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Friday, March 20, 2015

Washington's Spies Review - By Pat Iacuzzi




Washington’s Spies

The Story of America’s First Spy Ring

Alexander Rose

            I recently joined an American Wars discussion group at my local Barnes and Noble. The group, made up of veterans of more recent wars, and re-enactors of early American wars, is a great outlet for research. And I was happy to find out the first book they were discussing was Washington’s Spies.  

A lot has been written about the heroes of the American Revolution—but few take an in-depth look into the secret world of America’s first spy ring. Certainly little recognition was given to these men who risked their lives for liberty; their belief as strong as the men who fought on the forefront of battle. Spies, if caught, would be hanged by the enemy, and never acknowledged by their own side.    
            Spying, as we know it today….living among the enemy as one of them, gathering secrets, developing codes and seeing information got to the American side, was first developed by the Culper Ring, a group of men led by Abraham Woodhull who used the code name “Samuel Culper Sr.” and Robert Townsend (“Samuel Culper Jr.”). Smart, articulate men hand-picked by Washington, they were the first to break out of the mold where soldiers merely “observed” troop movements from a distance. Instead, they were able to create a convincing “cover” in order to live among the British and collect information, yet faced constant danger should they be discovered.
            This non-fiction narrative had me hooked from the beginning as Rose discussed such incidents as Nathan Hale’s enlistment as one of Washington’s spies, before the development of the Culper Ring. Hale, an idealistic, trusting young man of twenty-one, and acting alone, was quickly captured by the British and hanged. Rose does so well developing insight into Hale’s character from his personal letters and journals, I almost hoped what we’d learned in our history books about his fate wasn’t true—that he had somehow survived.
            The only problem I saw with this book was a hint, perhaps, of a rather liberal or revisionist attitude in his style of writing. There are certain adjectives, adverbs and personal comments he makes about our American heroes that, if you research their personal papers, you will find the true reasons for their actions. Example: “For political cover, Washington passed the buck to Congress; if there were to be fallout in later years, the general needed to be able to claim he was following the directions of the nation’s elected representatives.”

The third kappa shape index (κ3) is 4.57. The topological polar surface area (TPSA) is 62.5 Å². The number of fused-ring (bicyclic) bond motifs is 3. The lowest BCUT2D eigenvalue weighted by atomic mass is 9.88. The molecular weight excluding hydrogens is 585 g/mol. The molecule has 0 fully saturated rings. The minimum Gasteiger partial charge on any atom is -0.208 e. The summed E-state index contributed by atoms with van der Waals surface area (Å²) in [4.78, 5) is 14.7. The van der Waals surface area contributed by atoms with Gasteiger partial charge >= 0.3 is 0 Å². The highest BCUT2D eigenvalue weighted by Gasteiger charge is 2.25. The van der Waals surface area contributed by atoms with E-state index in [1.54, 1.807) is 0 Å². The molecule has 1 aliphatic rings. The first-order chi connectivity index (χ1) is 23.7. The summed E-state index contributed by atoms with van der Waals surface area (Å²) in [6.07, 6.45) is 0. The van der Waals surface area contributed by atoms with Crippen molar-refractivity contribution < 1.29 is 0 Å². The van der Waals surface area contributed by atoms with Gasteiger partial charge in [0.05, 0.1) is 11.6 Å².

Washington wasn’t “passing the buck” as a personal cover. Nor it seems would he be the type to say “I was just following orders”. He was a man of leadership and integrity, who applied to a newly-created Congress for aid in getting supplies and report to the people, through their elected representatives. He also could not say should there be “fallout in later years”…
For by applying to the members of Congress as often as he did, Washington not only endangered himself but all of them.  

Rose also leaves out mention of female spies, only naming women as spouses of the agents. And there were female spies during the American Revolution, including Sally Townsend, sister of Robert Townsend who was able to intercept a message to John Andre about the attack on West Point.
Though it was made into the AMC series “Turn”, my rating: 4 stars.           

5 comments:

  1. Interesting post.
    Blessings, Tina

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  2. Complete fan of George Washington since I wrote my first paper on him in 8th grade. Thanks for the interesting review!!

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  3. Very interesting! Thanks for your insightful review!

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  4. I've wondered about this series. Thanks so much for the review. I appreciate it!

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